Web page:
The EP "The Phoenix Tree" starts out with "Gone". The track is a pensive and soft song starting with two guitars playing counter melodies. The basic band soon joins as the music swells a bit, but stays melodic and pensive and soon becomes more stately as strings join in. Instead of a slow crescendo, this one intensifies in shorter stages since it is rather short at 4 minutes, so it becomes abrasive quickly representing how quickly things can change.

"Black Rain" flows from the last track on a metallic fading drone. This 9 minute track takes more time to develop as guitars swirl quietly around each other in a more complimentary style this time. Shortly after the 3 minute mark, guest Giovanna Cacciola begins a reading in Italian as the band continue a lovely backdrop and I swear I can hear mellotron underneath it all. This is one of the few times the band utilizes any kind of vocals. At 7 minutes, there is a sudden increase in intensity without any build and the vocals stop as the band plays with a lot of passion.

"Rainbow" hints at the promise of better days to come with a short track featuring only the string ensemble playing a brighter sounding theme.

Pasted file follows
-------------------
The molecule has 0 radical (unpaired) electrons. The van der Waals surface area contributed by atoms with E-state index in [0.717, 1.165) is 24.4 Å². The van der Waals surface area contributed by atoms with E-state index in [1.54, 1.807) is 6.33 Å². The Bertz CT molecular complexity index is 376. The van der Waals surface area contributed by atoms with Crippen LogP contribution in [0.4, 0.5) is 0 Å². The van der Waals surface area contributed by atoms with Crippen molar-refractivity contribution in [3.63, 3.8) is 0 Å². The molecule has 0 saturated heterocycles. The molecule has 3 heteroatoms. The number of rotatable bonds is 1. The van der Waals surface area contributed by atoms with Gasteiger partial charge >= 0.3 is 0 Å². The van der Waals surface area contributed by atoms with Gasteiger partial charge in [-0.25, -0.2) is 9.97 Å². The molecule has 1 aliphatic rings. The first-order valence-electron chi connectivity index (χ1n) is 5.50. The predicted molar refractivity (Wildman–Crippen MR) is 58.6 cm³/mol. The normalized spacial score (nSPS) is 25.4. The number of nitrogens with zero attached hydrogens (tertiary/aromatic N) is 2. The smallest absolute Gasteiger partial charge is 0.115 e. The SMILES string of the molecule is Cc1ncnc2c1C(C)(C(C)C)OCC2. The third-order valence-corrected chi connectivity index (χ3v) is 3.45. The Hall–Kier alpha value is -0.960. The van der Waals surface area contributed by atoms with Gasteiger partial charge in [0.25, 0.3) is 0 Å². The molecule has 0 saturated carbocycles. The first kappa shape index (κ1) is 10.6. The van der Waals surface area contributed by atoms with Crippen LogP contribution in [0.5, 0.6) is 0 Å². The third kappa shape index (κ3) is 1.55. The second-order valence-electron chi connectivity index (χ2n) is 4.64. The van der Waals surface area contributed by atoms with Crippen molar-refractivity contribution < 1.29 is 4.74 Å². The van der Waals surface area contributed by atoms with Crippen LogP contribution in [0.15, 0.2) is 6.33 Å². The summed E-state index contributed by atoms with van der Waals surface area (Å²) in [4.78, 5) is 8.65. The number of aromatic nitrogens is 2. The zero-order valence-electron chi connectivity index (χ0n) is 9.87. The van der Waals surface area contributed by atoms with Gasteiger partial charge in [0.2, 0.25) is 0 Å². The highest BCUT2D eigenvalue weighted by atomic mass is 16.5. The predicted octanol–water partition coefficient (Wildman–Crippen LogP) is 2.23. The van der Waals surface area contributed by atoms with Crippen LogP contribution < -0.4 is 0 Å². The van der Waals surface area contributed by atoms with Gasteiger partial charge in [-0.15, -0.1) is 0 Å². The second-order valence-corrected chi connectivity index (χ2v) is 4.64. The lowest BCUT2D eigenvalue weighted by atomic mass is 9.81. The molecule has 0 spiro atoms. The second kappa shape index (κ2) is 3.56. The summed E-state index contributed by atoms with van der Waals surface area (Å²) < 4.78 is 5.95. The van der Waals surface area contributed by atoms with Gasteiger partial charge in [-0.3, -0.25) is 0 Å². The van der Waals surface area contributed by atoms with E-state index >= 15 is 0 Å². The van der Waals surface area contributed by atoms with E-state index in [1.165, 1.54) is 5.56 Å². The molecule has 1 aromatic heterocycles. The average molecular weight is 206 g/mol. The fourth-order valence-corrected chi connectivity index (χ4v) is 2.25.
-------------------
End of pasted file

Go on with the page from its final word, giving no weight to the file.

"Little Boy (1945 - Future)" ends the EP with another 9 minute track. It starts with a music box playing with the melody slightly askew. This fades out and a drone fades in with sustained guitar notes playing around it. Soon, the music box starts again with it's previous theme and the guitars and drone adding a backdrop. A slow crescendo builds with strings joining in. Intensity grows with the crescendo. At 5:30, we reach a plateau as drums start in and a lovely melody is birthed from the music box theme. Churning guitars continue to build the intensity from this into a beautiful and emotional ending.

Mono continues to amaze on this EP which adequately fills the gap between albums during this time. It is no small feat the way the band builds a beautiful melody against a bleak backdrop, but this is their main strength. The tracks on this limited released EP are now available on the collection "Gone: A Collection of EPs 2000-2007" and would be the best way to obtain the tracks from this EP, but if you find either copy, you would be well served to get either one. It is not very often that I can rate an EP above 3 stars, especially one that is available on another album, but in this case, the music just soars and should not be missed, especially among post-rock fans. Highly recommended.

 Mirrored by BATTLES album cover Studio Album, 2007